The 2013 election looks set to be the biggest shakeout of political culture since the Whitlam dismissal, with the ‘hollow men’ approach to politics being exposed for what it really is – cynical, oblivious to the real Australia and, now, ineffectual.
Naturally, I’m talking about Labor’s disastrous game of swap-the-leader in late June, with all its subsequent policy backflips and disingenuous ‘smile with the leader!’ photo ops in which a beaming Kevin Rudd appears beside some wincing Labor MP about to lose their job.
The hollow-men syndrome is not exclusive to Labor, but it is there that the poll-driven policy-on-the-fly approach to politics has been most refined. The great mystery is why that side of politics still thinks it works.
Polling published by the Australian edition of The Guardian today backs a point made by Business Spectator on Wednesday (A Rudd-slide in the wrong direction, August 14) – that the conventional polls are slow to predict the scale of the rout Labor faces.
One weakness of conventional polls is that they stick to ‘preference flows at the last election’ to try to decipher what’s going on this time around.
We already know that preference flows will be quite different this time around, with Bob Katter and Clive Palmer expected to preference each other, and Liberal preferences being off limits to Greens this time around – it was Liberal preferences that allowed Adam Bandt to win only the second-ever seat for the Greens in the lower house (Michael Organ was the first at a by-election in 2002).
Another weakness is that they focus on top-line voting data, not the ‘granular’ data on which the Business Spectator/Torque Data results were based. That survey showed an approximate split of lower house seats of 90/60 in favour of Tony Abbott (this is without factoring in independent seats).
The Guardian poll today, conducted with market research firm Lonergan Research, is also uncovering massive swings in electorates that the major polls are yet to identify as trouble spots for Labor.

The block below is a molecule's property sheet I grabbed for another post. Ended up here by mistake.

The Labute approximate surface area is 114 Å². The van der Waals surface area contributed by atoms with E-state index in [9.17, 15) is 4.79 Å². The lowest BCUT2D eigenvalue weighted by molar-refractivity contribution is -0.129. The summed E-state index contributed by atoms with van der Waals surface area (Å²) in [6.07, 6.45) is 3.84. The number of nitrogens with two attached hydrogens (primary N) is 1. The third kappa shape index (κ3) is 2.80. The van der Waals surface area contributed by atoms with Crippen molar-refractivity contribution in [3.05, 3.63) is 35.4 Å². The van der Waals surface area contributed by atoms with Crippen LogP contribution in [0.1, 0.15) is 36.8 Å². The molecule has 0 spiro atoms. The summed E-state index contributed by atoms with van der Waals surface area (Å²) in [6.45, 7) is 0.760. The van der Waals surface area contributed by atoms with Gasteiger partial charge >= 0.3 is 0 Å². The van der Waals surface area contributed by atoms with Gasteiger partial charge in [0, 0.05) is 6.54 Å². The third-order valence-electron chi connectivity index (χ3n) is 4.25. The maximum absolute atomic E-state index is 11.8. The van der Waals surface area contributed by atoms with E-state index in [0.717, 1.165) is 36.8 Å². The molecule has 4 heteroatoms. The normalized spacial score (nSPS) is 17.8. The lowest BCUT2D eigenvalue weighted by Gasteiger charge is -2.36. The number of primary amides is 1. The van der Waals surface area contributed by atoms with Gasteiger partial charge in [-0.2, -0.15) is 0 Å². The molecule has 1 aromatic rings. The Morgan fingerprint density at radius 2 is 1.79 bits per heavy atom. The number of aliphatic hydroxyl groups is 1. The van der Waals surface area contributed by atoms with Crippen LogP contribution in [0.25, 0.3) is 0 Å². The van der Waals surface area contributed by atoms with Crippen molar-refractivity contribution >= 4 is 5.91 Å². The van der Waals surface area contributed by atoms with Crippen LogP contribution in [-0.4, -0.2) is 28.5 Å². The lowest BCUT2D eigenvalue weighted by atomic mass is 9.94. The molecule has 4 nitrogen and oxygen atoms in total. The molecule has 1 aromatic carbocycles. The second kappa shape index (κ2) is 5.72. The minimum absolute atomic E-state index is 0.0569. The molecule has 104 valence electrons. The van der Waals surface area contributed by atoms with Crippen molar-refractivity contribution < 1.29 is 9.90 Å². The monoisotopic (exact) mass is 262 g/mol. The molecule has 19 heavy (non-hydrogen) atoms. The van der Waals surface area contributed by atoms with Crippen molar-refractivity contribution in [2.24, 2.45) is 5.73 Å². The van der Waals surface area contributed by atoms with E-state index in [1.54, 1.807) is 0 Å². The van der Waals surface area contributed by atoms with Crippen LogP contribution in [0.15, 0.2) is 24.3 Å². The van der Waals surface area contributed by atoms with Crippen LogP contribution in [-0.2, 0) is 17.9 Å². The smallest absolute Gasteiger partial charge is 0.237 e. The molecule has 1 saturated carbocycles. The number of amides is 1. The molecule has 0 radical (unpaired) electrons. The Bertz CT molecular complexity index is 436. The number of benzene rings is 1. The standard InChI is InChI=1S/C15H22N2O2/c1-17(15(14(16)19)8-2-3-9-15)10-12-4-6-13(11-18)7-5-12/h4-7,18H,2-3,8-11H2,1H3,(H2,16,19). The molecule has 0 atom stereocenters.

Assistant Treasurer David Bradbury’s western Sydney seat of Lindsay is one such trouble spot. The poll found 60 per cent of the primary vote going to Liberal Fiona Scott (previously the Libs had 43 per cent), and Bradbury slipping from 45 per cent to just 32 per cent.
That’s a wipeout and many will find those numbers hard to believe. However, Lonergan research managing director Chris Lonergan told Guardian Australia: “Given the size of the swing, we have triple-checked the data and we are very confident this poll is accurate. We asked respondents how they voted last federal election. When we model this historic data we would have predicted Bradbury to be elected over Scott with a two-candidate preferred vote of 52 per cent, which is very close to the actual 2010 poll result of 51 per cent.”
The Torque and Lonergan market-research based methodologies are different to those used by Newspoll, Galaxy, Nielsen and Roy Morgan, but it would be wrong to dismiss their alarming findings for Labor. It was a market-research panel-based survey, the Essential Poll, which most closely matched the voting results from the 2010 election.
This is all alarming stuff for Labor’s hollow men (and some hollow women). The return of Rudd was supposed to stop this kind of haemorrhaging. So was a string of policy announcements cooked up by the smartly-dressed young know-nothings helping Rudd drive Labor over a cliff.
Abbott is cruel to refugees – let’s be crueller! Abbott’s winning on the carbon tax – okay, we’ve dumped it! Abbott is slashing spending to return to surplus – we’ll do that too! Abbott won’t touch tax reform – neither will we! Abbott wants to splash tax dollars around in the far north – we’ll splash more around!
It’s childish, unprincipled and too-clever by far. And that political culture is destroying a once-proud party, failing to deliver voters anything like an alternative to the Abbott agenda and making formerly respectable Labor MPs into bare-faced liars ("Of course we like Kevin!").
And it is now committing the cardinal sin of politics – it's not working. In fact, it looks to be pushing Labor’s vote back down to levels that even Julia Gillard could have beaten.